My new book about President Obama and his stimulus, The New New Deal, unspools the politically shrewd but remarkably cynical GOP strategy to obstruct the President. Congressional Republicans who supported stimulus in 2008 and even voted for a $715 billion stimulus in 2009 somehow pegged Obama’s similar $787 stimulus as the death of capitalism, although they still pursued stimulus cash for their districts. GOP governors who denounced the stimulus as fiscal lunacy quietly used its aid to states to balance their hemorrhaging budgets. But there is at least one principled Republican politician in the book: Mark Sanford, the now-disgraced former governor of South Carolina.
Sanford was a true limited-government conservative, an honest deficit hawk and austerity ideologue who favored massive spending cuts during an economic free-fall. He did not pretend, as so many Republicans did, that austerity would reverse the slide, which is economically ridiculous. Like President Hoover’s treasury secretary, Andrew Mellon, he argued that America needed to purge the rottenness from its system, by shrinking its government and eliminating its red ink even if it had to endure the pain of another depression first. He actually bragged to me about the unpopularity of his policies. “Nobody likes Dr. Doom,” he chortled. For too long, he said, the GOP had been a party of pastry chefs, urging Americans to eat all the dessert they wanted: “We need to become a party of country doctors, telling people that this medicine won’t taste good at all, but you need it.”
Sanford was not the only conservative Republican who talked a big game about stimulus; Bobby Jindal of Louisiana, Rick Perry of Texas, Haley Barbour of Mississippi, and Sarah Palin of Alaska all vowed to turn down freedom-crushing stimulus dollars headed for their states. But Sanford was the only one who actually tried to put less money where his mouth was, turning down $700 million designed to prevent layoffs of teachers and other public employees. The others accepted almost every dime; Perry even tried to use some of it to renovate his governor’s mansion. Granted, it had been firebombed, but the hypocrisy was intense.
Sanford liked to say he was “Tea Party before Tea Party was cool,” a former financial analyst who had distributed bumper stickers during his 1994 run for Congress that said DEFICIT with a Ghostbusters-style slash through it. He believed that accepting the one-time stimulus windfall—and its “maintenance of effort” rules prohibiting education cuts—would prevent South Carolina from making the tough choices necessary to live within its means. Just as Obama saw the crisis as an opportunity to make investments in priorities like clean energy, infrastructure, and research, Sanford saw it as an opportunity to make the painful cuts that politicians habitually avoid “when times are good and people are fat, dumb and happy.”
Sanford only wanted to turn down 8 percent of his state’s stimulus cash, less than 2 percent of his state’s budget. But the backlash was ferocious. Protesters built a tent city called “Sanfordville” near the capitol. Business-funded scare ads predicted horrific consequences if he got his way. The Republican leaders of the state legislature denounced him as a heartless Scrooge intent on “budgetary Armageddon,” warning that without the extra cash South Carolina would have to fire teachers and cops, shutter programs for autistic and disabled kids, fling open the doors to state prisons and dismantle the safety net when it was needed most.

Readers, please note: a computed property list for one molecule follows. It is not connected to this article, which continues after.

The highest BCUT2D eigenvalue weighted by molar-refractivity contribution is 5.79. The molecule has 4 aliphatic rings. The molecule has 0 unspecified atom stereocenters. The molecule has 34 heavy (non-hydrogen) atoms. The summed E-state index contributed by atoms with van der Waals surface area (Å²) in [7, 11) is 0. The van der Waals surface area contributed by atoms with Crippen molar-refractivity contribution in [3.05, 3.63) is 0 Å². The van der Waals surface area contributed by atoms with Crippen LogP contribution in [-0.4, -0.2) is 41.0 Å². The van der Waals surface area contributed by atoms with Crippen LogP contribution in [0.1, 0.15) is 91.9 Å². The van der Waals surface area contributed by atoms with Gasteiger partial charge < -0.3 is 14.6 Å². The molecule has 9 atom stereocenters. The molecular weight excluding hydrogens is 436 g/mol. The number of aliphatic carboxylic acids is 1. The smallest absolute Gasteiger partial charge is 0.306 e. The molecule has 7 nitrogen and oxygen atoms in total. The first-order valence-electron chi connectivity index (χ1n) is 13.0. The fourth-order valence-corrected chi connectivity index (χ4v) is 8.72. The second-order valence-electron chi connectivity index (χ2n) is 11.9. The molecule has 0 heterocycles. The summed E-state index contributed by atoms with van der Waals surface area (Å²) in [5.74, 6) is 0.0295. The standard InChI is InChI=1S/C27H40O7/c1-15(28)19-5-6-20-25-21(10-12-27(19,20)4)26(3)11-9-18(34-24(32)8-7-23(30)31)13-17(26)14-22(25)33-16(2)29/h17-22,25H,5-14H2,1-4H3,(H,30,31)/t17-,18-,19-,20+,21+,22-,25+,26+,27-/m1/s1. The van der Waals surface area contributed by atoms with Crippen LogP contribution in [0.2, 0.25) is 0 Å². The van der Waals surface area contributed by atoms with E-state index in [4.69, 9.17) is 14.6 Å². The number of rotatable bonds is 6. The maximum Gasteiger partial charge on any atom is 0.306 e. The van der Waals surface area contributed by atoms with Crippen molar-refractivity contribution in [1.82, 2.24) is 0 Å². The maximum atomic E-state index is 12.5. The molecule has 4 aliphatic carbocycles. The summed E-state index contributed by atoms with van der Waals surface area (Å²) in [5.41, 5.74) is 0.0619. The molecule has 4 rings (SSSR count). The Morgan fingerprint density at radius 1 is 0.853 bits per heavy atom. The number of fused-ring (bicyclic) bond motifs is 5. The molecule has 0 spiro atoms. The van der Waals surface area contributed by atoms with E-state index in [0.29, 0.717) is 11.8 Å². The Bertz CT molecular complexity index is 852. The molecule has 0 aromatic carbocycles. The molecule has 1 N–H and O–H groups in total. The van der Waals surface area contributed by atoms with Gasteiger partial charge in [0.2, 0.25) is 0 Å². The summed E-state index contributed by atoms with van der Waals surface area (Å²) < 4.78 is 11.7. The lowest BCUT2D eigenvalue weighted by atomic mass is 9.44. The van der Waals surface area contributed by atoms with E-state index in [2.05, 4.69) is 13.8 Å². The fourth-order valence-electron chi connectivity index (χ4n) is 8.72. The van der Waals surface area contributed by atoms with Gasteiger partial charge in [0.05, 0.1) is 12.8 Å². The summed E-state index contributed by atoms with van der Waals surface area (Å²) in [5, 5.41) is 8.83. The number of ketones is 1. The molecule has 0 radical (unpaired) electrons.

“I’m a conservative, but I’ve got compassion for the poor, the blind, the mentally ill,” groused a powerful GOP legislator, Hugh Leatherman. “Sanford wants chaos. Absolute chaos! He’s destroying this state, and the Republican Party, too.”
When I sat down with Sanford, the venom didn’t seem to bother him much. Wearing jeans and a denim shirt, he lounged on his office couch like he was home watching a game. “I sleep like a baby,” he said. South Carolina had the nation’s third-highest jobless rate, and he knew the Obama money could avert some short-term suffering. But he wasn’t interested in postponing the day of reckoning. “I get it: I’m supposed to be proactive,” he said. “I know, more spending is supposed to lead to recovery, and then we’ll be able to pay back all our debts. That’s a hope, not a plan.”
Sanford wasn’t surprised that his fellow Republicans were giving him flak. He believed he belonged to a party of hypocrites whose anti-spending fervor tended to cool whenever they had a chance to do some spending themselves. He was pleased to see Republican congressional leaders rediscovering the old-time religion of No, but it seemed mighty convenient that their passion for limited government only reignited once they lost control of the federal purse strings. “They were on the opposite side just a few months ago when they had the keys to power,” he said.
Ultimately, Sanford didn’t even have the power to turn down the free money. The stimulus bill allowed state legislatures to accept money that governors refused, and the supposedly archconservative South Carolina legislature did just that. And two months after we met, Sanford’s political career imploded when he told his staff he was going hiking on the Appalachian Trail, then admitted at a weepy press conference that he had gone to visit his mistress in Buenos Aires.
When we spoke again two years later, Sanford said the ruckus over the stimulus had bothered him more than he had let on, and hinted it may have influenced his erratic behavior.
“There’s a remarkable loneliness when you push against the current,” he said. “It was the loneliest I’ve been in my life. It doesn’t justify my actions. But it was an unbelievably lonely time.”